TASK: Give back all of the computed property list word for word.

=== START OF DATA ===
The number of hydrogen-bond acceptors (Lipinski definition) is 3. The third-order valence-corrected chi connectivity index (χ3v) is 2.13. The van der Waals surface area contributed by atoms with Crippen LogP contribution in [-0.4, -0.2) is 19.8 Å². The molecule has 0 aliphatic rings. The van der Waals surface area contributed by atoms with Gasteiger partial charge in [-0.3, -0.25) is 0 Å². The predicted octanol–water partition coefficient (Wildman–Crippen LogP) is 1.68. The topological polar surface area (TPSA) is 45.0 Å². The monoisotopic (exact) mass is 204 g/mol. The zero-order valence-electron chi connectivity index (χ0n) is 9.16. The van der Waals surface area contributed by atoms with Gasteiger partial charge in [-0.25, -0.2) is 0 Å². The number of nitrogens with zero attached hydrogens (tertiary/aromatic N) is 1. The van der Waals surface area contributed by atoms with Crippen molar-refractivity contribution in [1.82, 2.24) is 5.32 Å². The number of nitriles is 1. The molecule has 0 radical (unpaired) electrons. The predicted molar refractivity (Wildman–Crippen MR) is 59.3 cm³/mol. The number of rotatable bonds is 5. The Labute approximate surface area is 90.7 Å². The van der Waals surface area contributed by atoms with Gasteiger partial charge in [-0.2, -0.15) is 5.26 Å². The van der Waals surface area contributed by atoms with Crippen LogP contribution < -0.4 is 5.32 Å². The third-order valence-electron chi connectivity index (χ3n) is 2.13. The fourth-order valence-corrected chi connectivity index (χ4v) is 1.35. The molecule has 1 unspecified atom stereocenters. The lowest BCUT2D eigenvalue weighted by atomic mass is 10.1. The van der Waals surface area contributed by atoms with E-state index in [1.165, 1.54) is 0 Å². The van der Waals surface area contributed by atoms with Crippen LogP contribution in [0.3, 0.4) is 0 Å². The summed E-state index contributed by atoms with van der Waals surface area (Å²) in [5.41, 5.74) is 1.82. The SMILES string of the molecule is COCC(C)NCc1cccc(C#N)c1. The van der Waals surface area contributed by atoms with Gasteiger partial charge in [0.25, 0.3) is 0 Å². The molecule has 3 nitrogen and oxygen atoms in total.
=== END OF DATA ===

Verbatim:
The number of hydrogen-bond acceptors (Lipinski definition) is 3. The third-order valence-corrected chi connectivity index (χ3v) is 2.13. The van der Waals surface area contributed by atoms with Crippen LogP contribution in [-0.4, -0.2) is 19.8 Å². The molecule has 0 aliphatic rings. The van der Waals surface area contributed by atoms with Gasteiger partial charge in [-0.3, -0.25) is 0 Å². The predicted octanol–water partition coefficient (Wildman–Crippen LogP) is 1.68. The topological polar surface area (TPSA) is 45.0 Å². The monoisotopic (exact) mass is 204 g/mol. The zero-order valence-electron chi connectivity index (χ0n) is 9.16. The van der Waals surface area contributed by atoms with Gasteiger partial charge in [-0.25, -0.2) is 0 Å². The number of nitrogens with zero attached hydrogens (tertiary/aromatic N) is 1. The van der Waals surface area contributed by atoms with Crippen molar-refractivity contribution in [1.82, 2.24) is 5.32 Å². The number of nitriles is 1. The molecule has 0 radical (unpaired) electrons. The predicted molar refractivity (Wildman–Crippen MR) is 59.3 cm³/mol. The number of rotatable bonds is 5. The Labute approximate surface area is 90.7 Å². The van der Waals surface area contributed by atoms with Gasteiger partial charge in [-0.2, -0.15) is 5.26 Å². The van der Waals surface area contributed by atoms with Crippen LogP contribution < -0.4 is 5.32 Å². The third-order valence-electron chi connectivity index (χ3n) is 2.13. The fourth-order valence-corrected chi connectivity index (χ4v) is 1.35. The molecule has 1 unspecified atom stereocenters. The lowest BCUT2D eigenvalue weighted by atomic mass is 10.1. The van der Waals surface area contributed by atoms with E-state index in [1.165, 1.54) is 0 Å². The van der Waals surface area contributed by atoms with Crippen LogP contribution in [0.3, 0.4) is 0 Å². The summed E-state index contributed by atoms with van der Waals surface area (Å²) in [5.41, 5.74) is 1.82. The SMILES string of the molecule is COCC(C)NCc1cccc(C#N)c1. The van der Waals surface area contributed by atoms with Gasteiger partial charge in [0.25, 0.3) is 0 Å². The molecule has 3 nitrogen and oxygen atoms in total.